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Published on May 10th, 2013 | by Greg

Kelty Mach 4: Inflatable Tents? Lunar Colony, Here We Come

One of the worst parts of camping is the setup process. Figuring out tent stakes and trying to assemble the pieces in the right order can be an ordeal, especially with kids screaming, or weather making life difficult. After a hike or drive, you just want a shelter fast, and luckily tents have come a long way since the old “here’s a bag of parts, have fun for the next thirty minutes”. But metal poles are still awkward, and we always wondered if there was a better way. It turns out: there is, and we wished we would have thought of it first.

The Kelty Mach 4 Air-Pitch Inflatable Tent is an interesting solution that works surprisingly well, and shakes up the entire notion of tents. It’s not perfect- there are still some tweaks to be made- but it’s actually really fun and definitely draws the attention of any other campers. Having fewer pieces to lose or break makes sense, but don’t expect to save on weight or bulk for this one- it’s aimed at the car camper crowd, and offers plenty of room for four with a large vestibule for additional cover and storage. Weighing in at 20 pounds total, it offers 50 square feet of floor area plus an equal amount in a vestibule, and definitely won’t fit in a backpack.

Aimed at three-season campers, we took the Mach 4 out in both light rain and sunny conditions, and it performed well. We were truly curious to see if it met their claim: “pitches in under a minute with an included high volume, dual-action floor pump”. Well, good news- as long as someone is inside to gently assist with a bit of lift, then you can indeed expect it to be nearly that quick. You’ll need to pump in two separate inlets, and should make sure to inflate fully, to ensure that you get a good, solid structure. There is a bit of a bend, not much more than traditional poles, and we didn’t notice any decrease in air pressure over night. In the video, you can see a guy smack the tent with a big branch and it suffers no ill effects. Deflation is also easy- takedown is simple and fast. Note that the tent must be staked down before inflation- this isn’t a freestanding tent you can move once set up, which rarely matters for us but can in some locations.

For inclement conditions, Kelty helpfully included a UV-resistant polyester rainfly with seams nicely taped. It’s nicely integrated, so you don’t need to carry around a separate piece! We rolled it down and didn’t feel a drop get by. There are a few other premium features as well, like the noiseless zippers that we hope to see included on other tents in the near future (it makes those nighttime nature calls a little less obnoxious to your fellow campers). Internal storage pockets keep items out of the way, and there is quite a bit of ventilation. Upper and lower vents allow you some control, though we do like tents with a little more visibility up top so you can watch the stars.

Available in a six-person model as well, we definitely recommend getting the optional footprint. Otherwise, your sizeable vestibule will lack a floor, which is fine for bike storage but less optimal if you’re trying to use it as a living room. Comfortable for four, we liked the roomy interior and the easy setup. The color scheme- orange and grey- might not be everyone’s favorite though. And the hand pump, while certainly decent, does take a bit of strength and definitely adds weight and bulk.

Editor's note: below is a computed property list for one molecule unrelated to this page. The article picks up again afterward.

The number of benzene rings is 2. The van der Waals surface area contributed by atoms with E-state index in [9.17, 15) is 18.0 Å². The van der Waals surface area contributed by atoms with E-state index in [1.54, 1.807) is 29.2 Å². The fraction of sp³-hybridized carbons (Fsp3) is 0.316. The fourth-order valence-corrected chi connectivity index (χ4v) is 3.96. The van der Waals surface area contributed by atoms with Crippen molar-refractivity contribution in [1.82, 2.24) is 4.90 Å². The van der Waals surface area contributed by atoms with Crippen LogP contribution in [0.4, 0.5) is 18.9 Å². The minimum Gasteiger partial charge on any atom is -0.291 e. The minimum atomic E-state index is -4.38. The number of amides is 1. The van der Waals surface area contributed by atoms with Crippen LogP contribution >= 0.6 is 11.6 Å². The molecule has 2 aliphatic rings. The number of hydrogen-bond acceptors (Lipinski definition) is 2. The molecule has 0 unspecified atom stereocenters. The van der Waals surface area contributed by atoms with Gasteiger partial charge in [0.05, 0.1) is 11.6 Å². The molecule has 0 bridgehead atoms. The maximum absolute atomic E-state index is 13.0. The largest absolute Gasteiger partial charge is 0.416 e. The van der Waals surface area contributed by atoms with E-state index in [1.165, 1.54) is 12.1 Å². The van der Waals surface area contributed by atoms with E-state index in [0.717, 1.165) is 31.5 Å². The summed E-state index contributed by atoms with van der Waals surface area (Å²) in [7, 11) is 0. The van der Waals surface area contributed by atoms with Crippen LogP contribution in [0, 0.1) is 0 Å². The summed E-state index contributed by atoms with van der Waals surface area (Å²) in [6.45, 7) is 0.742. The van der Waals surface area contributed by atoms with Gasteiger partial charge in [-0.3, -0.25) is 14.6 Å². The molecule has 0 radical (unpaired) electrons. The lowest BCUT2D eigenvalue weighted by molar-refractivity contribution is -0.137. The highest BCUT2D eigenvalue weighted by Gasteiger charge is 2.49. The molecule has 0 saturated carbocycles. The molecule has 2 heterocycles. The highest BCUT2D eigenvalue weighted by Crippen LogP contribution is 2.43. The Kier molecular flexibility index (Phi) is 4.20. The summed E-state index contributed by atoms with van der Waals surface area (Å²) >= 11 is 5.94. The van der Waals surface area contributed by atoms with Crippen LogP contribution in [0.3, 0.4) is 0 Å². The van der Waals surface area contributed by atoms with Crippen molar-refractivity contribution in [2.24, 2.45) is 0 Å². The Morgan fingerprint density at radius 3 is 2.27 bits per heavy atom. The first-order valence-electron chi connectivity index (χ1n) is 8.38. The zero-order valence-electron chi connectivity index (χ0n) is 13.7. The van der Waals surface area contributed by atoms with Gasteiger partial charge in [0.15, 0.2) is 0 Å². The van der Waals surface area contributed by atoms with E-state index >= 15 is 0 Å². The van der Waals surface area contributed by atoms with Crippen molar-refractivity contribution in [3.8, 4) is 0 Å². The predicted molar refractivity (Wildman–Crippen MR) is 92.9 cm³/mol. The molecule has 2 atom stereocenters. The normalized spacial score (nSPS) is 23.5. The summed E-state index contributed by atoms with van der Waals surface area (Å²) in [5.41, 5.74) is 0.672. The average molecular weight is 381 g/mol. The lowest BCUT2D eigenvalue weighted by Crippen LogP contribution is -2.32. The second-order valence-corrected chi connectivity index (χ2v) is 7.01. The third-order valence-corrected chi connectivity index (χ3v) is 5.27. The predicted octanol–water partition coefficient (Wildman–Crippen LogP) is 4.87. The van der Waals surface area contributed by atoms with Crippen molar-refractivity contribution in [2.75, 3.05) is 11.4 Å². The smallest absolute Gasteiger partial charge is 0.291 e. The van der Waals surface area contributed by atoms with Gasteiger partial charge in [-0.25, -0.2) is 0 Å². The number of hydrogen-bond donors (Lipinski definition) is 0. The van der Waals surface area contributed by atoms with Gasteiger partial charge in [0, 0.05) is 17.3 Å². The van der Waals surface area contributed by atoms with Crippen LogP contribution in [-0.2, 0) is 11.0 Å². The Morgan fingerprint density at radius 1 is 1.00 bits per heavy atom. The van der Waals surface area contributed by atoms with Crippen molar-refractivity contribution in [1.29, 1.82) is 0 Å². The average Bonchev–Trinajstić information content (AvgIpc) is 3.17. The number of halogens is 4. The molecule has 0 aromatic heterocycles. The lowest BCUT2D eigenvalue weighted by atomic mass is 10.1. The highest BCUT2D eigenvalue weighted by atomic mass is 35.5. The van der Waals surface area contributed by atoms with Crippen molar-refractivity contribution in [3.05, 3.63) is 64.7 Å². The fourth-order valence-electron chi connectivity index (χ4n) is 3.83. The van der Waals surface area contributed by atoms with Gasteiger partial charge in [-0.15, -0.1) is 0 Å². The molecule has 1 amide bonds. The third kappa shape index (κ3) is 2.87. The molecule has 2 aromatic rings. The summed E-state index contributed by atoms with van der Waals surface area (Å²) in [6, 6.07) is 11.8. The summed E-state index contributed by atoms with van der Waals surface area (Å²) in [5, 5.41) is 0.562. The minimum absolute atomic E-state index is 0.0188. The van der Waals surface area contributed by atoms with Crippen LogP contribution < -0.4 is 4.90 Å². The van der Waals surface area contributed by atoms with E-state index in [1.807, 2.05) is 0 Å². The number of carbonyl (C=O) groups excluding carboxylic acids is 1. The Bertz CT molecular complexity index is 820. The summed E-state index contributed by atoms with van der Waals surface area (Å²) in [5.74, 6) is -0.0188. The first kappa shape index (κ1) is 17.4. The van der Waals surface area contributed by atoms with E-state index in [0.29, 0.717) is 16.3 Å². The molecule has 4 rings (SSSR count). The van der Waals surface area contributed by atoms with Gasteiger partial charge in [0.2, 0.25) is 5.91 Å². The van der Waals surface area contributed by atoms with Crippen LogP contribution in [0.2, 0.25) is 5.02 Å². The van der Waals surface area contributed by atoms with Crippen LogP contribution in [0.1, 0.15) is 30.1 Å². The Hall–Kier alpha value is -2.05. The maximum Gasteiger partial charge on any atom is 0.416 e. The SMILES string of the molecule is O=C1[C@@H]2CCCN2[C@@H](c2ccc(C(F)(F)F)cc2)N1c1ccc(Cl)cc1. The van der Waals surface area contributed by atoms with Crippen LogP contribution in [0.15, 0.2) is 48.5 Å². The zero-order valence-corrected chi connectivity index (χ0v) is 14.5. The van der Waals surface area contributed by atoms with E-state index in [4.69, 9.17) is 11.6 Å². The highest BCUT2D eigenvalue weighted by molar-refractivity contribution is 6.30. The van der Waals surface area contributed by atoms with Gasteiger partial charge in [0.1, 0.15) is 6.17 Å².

Are airpoles the future of camping? Is an automatic pump the next step? Will we soon have a model with an integrated air mattress? Will it be that much different from a bouncy castle? Either way, Kelty’s Mach 4 is incredibly innovative, and perhaps the most exciting thing to happen to camping since S’mores. Available now, online and in stores, for around $400. It’s fairly expensive but we’ve also found their pricing reasonable and their gear durable- we love Kelty’s tents, like the inexpensive and lovely Salida and the Hula House 6 from a few years ago, which offers plenty of space.

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About the Author

Greg dreamed up the idea for the Truly Network while living in Hawaii, which began with a single site called TrulyObscure. In 2010, when advertisers and readers were requesting coverage beyond the scope of that site, TrulyNet was launched, reaching a broader audience over a variety of niche sites. Formerly the head technology correspondent for the Des Moines Register at age 16, he has since lived and worked in five states and two countries, helping a list of organizations and companies that includes the United States Census Bureau, TripAdvisor, Events Photo Group, Berlitz, and Computer Geeks. He also served as the Content Strategy Manager for HearPlanet, a multi-platform app that has reached over a million users and has been featured in the New York Times, Hemispheres Magazine, National Geographic Adventure, Fox Business News, PC Magazine, and even Appleā€™s own iPhone ads. Greg has written as a restaurant critic and feature journalist for a number of national and international publications, including City Weekend Magazine, Red Egg Magazine, the Newton Daily News, Capital Change Magazine, and an arm of China Daily, Beijing Weekend. In addition, he has served as a consulting editor for the Foreign Language Press of Beijing, as well as a writer and editor for the George Washington University Hatchet, the school newspaper of his alma mater. Originally from Iowa, Greg is currently living in the West Village of Manhattan.



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